Clara and Alfred Ridste Clara with Dorothy and Carole
Clara didn't want her girls growing up. They both developed early so she made them wrap their breasts and they weren't allowed to date either. When Carole left at age 16 it was really hard for Clara. I think it was a feeling of abandonment due to her husbands leaving and she didn't really understand Carole's strong will spirit and determination to go out and fulfill her dreams. Clara became strict with Dorothy especially when she fell in love with my grandfather Walter. Not only did Carole elope but Dorothy took off with Walter and got married at 17. After not speaking to Dorothy for a while Clara made amends when she saw how good the two were together and that Walter took good care of her daughter. I think Clara was a stubborn women due to her situation in life and really didn't want her daughters to go through the same hardships. She was set in her ways and it took awhile for her to let some things go and just realize her girls turned into independent women who learned from their mother. As time passed she became a grandmother and enjoyed having grandchildren around. It was a second chance for her to love on the babies and see young children grow up. She was robbed of a lot of the joys of parenthood. She now could enjoy the time she spend with them all. Clara kept busy with Carole and she was very supportive of her life and what was going on in her daughters career. One of my favorite stories is that Carole came home from the studio to find a house full of servicemen. Great Grandma was cooking up a storm and told Carole "They needed a little piece of home". Of course Carole was tired but she loved giving to the men who were serving our country. They had a nice meal, went swimming, and were driven back.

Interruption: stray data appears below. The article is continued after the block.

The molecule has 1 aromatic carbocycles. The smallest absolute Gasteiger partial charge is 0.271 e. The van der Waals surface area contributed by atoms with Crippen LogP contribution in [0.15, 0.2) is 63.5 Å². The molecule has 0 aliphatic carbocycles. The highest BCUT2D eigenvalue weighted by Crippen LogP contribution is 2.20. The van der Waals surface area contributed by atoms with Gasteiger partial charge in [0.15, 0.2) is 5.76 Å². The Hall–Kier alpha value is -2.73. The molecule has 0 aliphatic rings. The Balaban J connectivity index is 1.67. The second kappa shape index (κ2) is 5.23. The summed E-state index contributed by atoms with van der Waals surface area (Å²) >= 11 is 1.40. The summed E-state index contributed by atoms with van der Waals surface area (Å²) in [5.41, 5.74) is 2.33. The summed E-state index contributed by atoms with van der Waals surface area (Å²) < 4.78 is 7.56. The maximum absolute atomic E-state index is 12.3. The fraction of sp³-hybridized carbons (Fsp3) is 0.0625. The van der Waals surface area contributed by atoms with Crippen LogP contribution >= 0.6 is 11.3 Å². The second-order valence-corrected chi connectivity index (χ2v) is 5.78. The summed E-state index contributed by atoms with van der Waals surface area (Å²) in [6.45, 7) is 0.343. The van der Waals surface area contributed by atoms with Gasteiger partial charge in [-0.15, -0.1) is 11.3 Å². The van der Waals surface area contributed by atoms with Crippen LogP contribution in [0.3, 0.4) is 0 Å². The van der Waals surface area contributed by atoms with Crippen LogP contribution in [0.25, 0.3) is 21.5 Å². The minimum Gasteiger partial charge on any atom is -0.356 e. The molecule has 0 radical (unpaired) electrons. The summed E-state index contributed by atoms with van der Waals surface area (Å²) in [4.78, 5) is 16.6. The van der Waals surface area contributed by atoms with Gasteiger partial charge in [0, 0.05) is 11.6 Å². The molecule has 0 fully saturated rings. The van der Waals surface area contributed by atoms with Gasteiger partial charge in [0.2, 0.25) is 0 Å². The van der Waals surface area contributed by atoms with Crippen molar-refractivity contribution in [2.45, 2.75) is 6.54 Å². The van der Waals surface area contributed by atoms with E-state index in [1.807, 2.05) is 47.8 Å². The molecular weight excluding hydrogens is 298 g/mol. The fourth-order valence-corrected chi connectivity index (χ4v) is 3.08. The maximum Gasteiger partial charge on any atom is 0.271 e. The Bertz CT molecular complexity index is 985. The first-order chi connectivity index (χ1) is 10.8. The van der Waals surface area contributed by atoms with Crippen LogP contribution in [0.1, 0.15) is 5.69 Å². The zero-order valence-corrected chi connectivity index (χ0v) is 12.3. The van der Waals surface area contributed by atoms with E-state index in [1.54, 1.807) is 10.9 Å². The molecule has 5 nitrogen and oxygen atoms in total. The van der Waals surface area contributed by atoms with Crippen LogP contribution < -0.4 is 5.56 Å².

Clara would go out with Carole, enjoyed the attention, and was proud of her daughter. Carole spoiled her and wanted to take care of her because she knew how hard Clara worked when she was a child. This was Carole's way of paying her back. They enjoyed shopping and having lunches, and of course Clara would live with Carole. That was a winning situation for them both. Carole loved having many animals (you could say a mini farm was in her house) and when she was gone doing the U.S.O. tours Clara would be the caretaker of the house and the pets. And I think Carole really needed her mother to be with her. It was a safe and comforting to know her mom was there. When Carole passed away she was so broken and really didn't know what to do. She and my grandmother really didn't believe she had killed herself. You can only imagine how she felt losing three children and Carole was the "baby" (that was Carole's nickname from her mom). Even though Carole had at other times written what I call "attention suicide letters" and I believe them to be only that, Clara and Dorothy did not feel this was one of those times. They couldn't prove it was foul play and there was a lot of circumstances that played a role in that, which I will address elsewhere on this web site.
~ Written by Tammy Powell, Carole's great-niece and Clara's great-granddaughter
Clara with her grandchildren